Wednesday brought the surprise launch of tech to enforce music copyright, scanning saved videos (not streams) and muting whole 30-minute chunks if any part sounds like a song it knows. Obviously that’s been a bit wonky and caused trouble. Twitch also announced they would limit the amount of video people can save after streams, and wipe huge numbers of archived videos. Now it’s back-pedalled on the latter a little but still going ahead with the problematic music stuff.

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Twitch Trimming Archives & Muting Copyrighted Music

By Alice O'Connor on August 7th, 2014.

Jerkin' back 'n' forth.

In a double-whammy of announcements, livestream site Twitch have revealed two big changes that are unpleasant but unsurprising. First, they’re adding tech to scan and automatically mute saved videos using copyrighted music (not live streams). But hey, that’ll be less of a problem than you might expect! They’ll also soon start wiping past broadcasts after as little as two weeks, no longer saving them forever, and limiting highlight clips to two hours–so you’ll have less for them to mute.

Given rumours that Google are looking at buying Twitch, one might casually remark that putting legal ducks in a line and cutting expenses are investor-pleasing moves.

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Must-See CT: Twitch Rating CS Streamers With Steam API

By Alice O'Connor on May 30th, 2014.

No scrubs.

One problem with using Let’s Plays and livestreams to fill video game-shaped longings in my life when I can’t summon the will to actually play one myself–and there may be several problems with this–is that so many are terrible. While good players or good performers can be genuinely entertaining, if they’re not I can’t pretend I’m not trying to fill a gaping emotional hole with ‘content’ and human voices. So huzzah! Twitch is tapping its Steam connection to use magical metadata so viewers can find the good stuff, starting with Counter-Strike: Global Offensive.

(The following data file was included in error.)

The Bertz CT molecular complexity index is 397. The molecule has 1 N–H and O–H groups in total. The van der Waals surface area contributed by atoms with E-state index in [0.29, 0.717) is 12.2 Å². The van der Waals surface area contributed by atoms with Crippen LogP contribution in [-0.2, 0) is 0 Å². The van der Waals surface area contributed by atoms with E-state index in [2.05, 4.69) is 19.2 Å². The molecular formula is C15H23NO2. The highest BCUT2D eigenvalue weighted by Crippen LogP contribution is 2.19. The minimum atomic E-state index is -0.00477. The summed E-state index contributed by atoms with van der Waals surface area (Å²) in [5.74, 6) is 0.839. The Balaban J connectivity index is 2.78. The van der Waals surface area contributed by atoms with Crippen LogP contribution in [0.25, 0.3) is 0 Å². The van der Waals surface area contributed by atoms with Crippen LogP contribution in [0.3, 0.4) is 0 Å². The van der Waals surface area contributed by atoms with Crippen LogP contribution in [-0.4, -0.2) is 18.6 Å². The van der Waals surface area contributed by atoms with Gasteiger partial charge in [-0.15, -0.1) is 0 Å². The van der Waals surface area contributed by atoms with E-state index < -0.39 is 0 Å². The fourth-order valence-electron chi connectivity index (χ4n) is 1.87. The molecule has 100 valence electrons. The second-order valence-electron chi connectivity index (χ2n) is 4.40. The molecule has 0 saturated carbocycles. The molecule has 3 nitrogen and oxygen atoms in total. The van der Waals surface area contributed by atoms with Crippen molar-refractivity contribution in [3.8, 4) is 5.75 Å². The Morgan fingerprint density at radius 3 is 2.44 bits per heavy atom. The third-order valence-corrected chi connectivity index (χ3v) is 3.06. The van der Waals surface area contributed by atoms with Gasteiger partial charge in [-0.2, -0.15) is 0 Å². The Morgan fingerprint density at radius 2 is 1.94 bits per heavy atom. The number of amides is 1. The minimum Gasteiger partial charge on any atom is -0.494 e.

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Dream Stream: $1bn Google Bid For Twitch Rumoured

By Adam Smith on May 19th, 2014.

Streaming is big business. During peak usage times in the US of A, Netflix and are two of the largest sources of internet traffic, as people across the country watch films, TV shows (or are they just ‘shows’ now, without the ‘TV’?), live esports and other game streams. Little wonder then that Twitch is the target of a takeover, with multiple suitors, including Microsoft, already rebuffed according to sources who have spoken to The Verge and Variety. Numerous reports place Google in pole position, with a billion dollars on the table.

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Swimming Upstream: Twitch Sells, Funds Indie Games

By Nathan Grayson on April 17th, 2014.

I've got those millions-of-random-Internet-kids-screaming-in-my-head-at-all-once blues

Twitch has its fair share of problems, but there’s no denying the utter ubiquity of the massive videogame streaming service. Heck, I use it for two separate shows here on RPS, and I’m sure plenty of you stream out your cursing-and-bad-joke-ridden exploits as well. It’s interesting, then, to see what Twitch has decided to do with the powder keg of potential influence sitting right beneath its purple buttocks. Its latest decision? A move into game sales and – in one special case – funding. You can now purchase Vlambeer’s madly addictive Nuclear Throne from Twitch. Meanwhile, the Twitch Plays Pokemon inspired Choice Chamber is having its Kickstarter funding matched dollar-for-dollar by the streaming goliath.

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Watch Meer Lose His Thief Cherry, 15 Years Too Late

By Alec Meer on November 28th, 2013.

Update: done, and suitably shamed. Videos below.

I have never played Thief: The Dark Project.

Please stop hitting me.

(I have played Thief 3, at least).

In about half an hour, I’m going to play it at last. Would you like to watch? Join me, live-ish.
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Always Bet On Spelunky Death Roulette

By Graham Smith on October 15th, 2013.

In Spelunky we trust.

First there was Salty Bet, the 24/7 Twitch stream where AI-controlled fighting game characters do battle with one another in front of an audience who can bet on the winner with fake money. Now there is Spelunky Death Roulette, a similar wrapper for a group of Twitch streams where viewers can use fake money to bet on how they think the player will die.